Editor’s note: This is part of the Affordable Housing Series.
Former State Auditor Randy Brock may have distanced himself from Vermont’s political scene since his unsuccessful 2016 run for lieutenant governor, but that doesn’t mean he’s not following what’s going on financially under Montpelier’s Golden Dome.
Brock has been studying fellow Republican Gov. Phil Scott’s proposed $35 million bond for affordable housing, and he has concerns about how state officials will be able to sustain the funding.
Earlier this year, the governor, along with officials at the Agency of Commerce and Community Development, began trumpeting S.100 as a neat way to employ 1,000 workers, build 500 additional housing units, house 1,000 residents and create $100 million in new construction and renovation projects statewide. Scott champions the plan since it helps meet his first-term agenda goals: create jobs, grow the economy and protect the state’s vulnerable citizens.
In addition, many Vermont mayors, town managers and community leaders are on board with the plan. In a letter sent to Scott and House and Senate leaders last month, a coalition of seven mayors gave their full-throated endorsement.
“Our enthusiasm for the bond and the other elements of the housing proposal (including the downtown tax credits) is rooted in the different needs that exist in our communities,” the mayors wrote. “Some of our cities need reinvestment and revitalization of deteriorated properties, while other communities need new housing to serve our workforce. In all parts of the state we need more housing to protect the most vulnerable Vermonters as well as our senior citizens.”
But Brock, a skeptic of the plan, isn’t a newcomer to the financials of affordable housing. He’s been studying the issue both as a former state senator and state auditor since the early 2000s.
“The net effect of this is that we make investments in affordable housing by having money pass through the Housing Conservation Board and several other agencies that are intertwined,” Brock told True North Reports. “The money goes out to nonprofit community-based agencies to build affordable housing, and it goes in the form of mortgages that are scheduled to be repaid over various periods of time.”
All well and good so far. But Brock cautions that there’s a red flag that few Vermont legislators and those in the affordable housing sector care to mention. This red flag is hidden within the state’s financial statements, according to the former state auditor.
“These housing loans can be made at low or no interest,” he said. “Often they are set up to have a balloon payment at the end of the period, say 10 years, 20 years, whatever.
“So, just to use a simple example to illustrate, you have payments being made of $100,000 in 2017, $150,000 in 2018, $100,000 in 2019, $200,000 in 2020 and then $200 million in the years following! So, next to nothing is being paid on an ongoing basis, and then repayments are being pushed out into the future.”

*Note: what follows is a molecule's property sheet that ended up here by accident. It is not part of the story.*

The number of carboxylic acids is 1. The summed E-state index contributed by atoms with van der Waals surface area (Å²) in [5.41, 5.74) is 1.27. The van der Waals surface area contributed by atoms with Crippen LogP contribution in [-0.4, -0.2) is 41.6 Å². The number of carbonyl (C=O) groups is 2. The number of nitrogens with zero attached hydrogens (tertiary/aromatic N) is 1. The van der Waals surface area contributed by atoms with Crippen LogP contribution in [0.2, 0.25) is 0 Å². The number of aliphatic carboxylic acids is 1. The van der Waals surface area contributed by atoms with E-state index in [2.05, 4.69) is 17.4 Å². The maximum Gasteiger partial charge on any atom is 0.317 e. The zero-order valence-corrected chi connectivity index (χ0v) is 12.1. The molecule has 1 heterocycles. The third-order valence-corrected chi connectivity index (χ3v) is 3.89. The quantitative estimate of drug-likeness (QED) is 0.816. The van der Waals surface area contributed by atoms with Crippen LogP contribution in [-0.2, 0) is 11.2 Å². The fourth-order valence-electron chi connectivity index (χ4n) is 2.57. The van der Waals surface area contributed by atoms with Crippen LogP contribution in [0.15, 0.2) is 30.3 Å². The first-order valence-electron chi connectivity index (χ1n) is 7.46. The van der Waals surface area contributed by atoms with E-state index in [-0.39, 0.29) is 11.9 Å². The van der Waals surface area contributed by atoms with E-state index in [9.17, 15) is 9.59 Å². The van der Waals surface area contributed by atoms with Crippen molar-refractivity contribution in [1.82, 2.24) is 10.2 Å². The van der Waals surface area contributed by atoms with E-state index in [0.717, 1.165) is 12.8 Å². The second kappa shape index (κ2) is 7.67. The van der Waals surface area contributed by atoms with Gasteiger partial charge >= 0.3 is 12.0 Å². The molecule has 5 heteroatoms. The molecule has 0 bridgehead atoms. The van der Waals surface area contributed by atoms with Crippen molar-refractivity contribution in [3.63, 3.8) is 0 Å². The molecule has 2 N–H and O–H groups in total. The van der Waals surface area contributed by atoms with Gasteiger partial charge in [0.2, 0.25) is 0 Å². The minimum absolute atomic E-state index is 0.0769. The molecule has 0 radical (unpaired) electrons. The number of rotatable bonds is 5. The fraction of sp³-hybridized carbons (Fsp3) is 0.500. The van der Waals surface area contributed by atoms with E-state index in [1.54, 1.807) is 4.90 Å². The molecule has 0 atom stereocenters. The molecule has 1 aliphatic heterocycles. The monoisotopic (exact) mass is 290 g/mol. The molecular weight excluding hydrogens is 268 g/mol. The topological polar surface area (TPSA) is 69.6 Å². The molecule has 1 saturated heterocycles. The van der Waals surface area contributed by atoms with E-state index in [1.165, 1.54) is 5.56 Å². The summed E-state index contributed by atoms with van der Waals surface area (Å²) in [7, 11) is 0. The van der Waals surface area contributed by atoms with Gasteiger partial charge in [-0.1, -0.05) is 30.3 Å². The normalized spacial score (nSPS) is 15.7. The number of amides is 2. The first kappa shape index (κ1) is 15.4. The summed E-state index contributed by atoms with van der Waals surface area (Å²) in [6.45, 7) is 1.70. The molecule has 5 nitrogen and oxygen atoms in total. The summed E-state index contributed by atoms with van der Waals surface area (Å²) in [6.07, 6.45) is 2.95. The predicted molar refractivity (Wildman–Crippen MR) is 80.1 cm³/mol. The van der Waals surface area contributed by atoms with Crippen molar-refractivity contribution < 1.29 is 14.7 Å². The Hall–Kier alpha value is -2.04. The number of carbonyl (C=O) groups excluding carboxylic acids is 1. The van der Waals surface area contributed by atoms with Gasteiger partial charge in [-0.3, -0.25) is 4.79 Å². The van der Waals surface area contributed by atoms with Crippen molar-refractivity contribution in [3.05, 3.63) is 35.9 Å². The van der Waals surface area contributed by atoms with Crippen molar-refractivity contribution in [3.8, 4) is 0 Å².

Brock said that when a loan maturity occurs, the conservation board extends it for another 10 or 20 years.
“The money is never going to be paid back — that’s the red flag,” Brock said.
According to Brock, the problem was first revealed in 2009 when then Gov. Jim Douglas’ “Tiger Team” of financial specialists, led by Tayt Brooks, former state commissioner of housing, uncovered the ballooning problem.
In 2010, the Legislature commissioned an outside consultant to do a study. The conclusion was that all loans needed to be repaid. The consultant also encouraged consolidation among state multiple agencies dealing with housing.
But in 2011, the incoming Shumlin administration and the new Legislature’s Commission on Financing and Delivering of Affordable Housing and Conservation reported that everything was fine and nothing needed to be changed. The 2011 commission dismissed the 2009 Tiger Team report and the 2010 consultant’s report.
“The 2011 report concluded an ‘extraordinary record of achievement’ and we should leave well enough alone,” Brock said. “The housing agencies even defended this practice that repayment wasn’t required, and that you make it more affordable when people don’t have to repay their mortgages.”
Scott’s $35 million approach this year has a fundamental difference from the past, however: it includes a funding source. The money lent by the state will be repaid through tax revenues.
“That’s an important difference, but a concern remains: what about the underlying mortgages? Will the bond get paid?” Brock asks with more than a hint of doubt.
He also wondered if the system could possibly be gamed, such as if a person gets an affordable housing benefit as a low-income earner and later becomes a high-income earner without the state changing the agreement.
“(Some) 15 to 20 years in the future their income may rise. Is there a look-back or an adjustment?” he said. “A person qualifying for a low-income housing loan one year could become a multimillionaire sometime. … I think there are some very important questions that need to be asked.
“If you want a truly sustainable program, you have to put out mortgages that actually get repaid, and then you use the repayments to fund more affordable housing. But when it isn’t being repaid you have to go out and do (another) $35 million housing bond to build more stuff.”
Lou Varricchio is a freelance reporter for True North Reports. Send him news tips at firstname.lastname@example.org.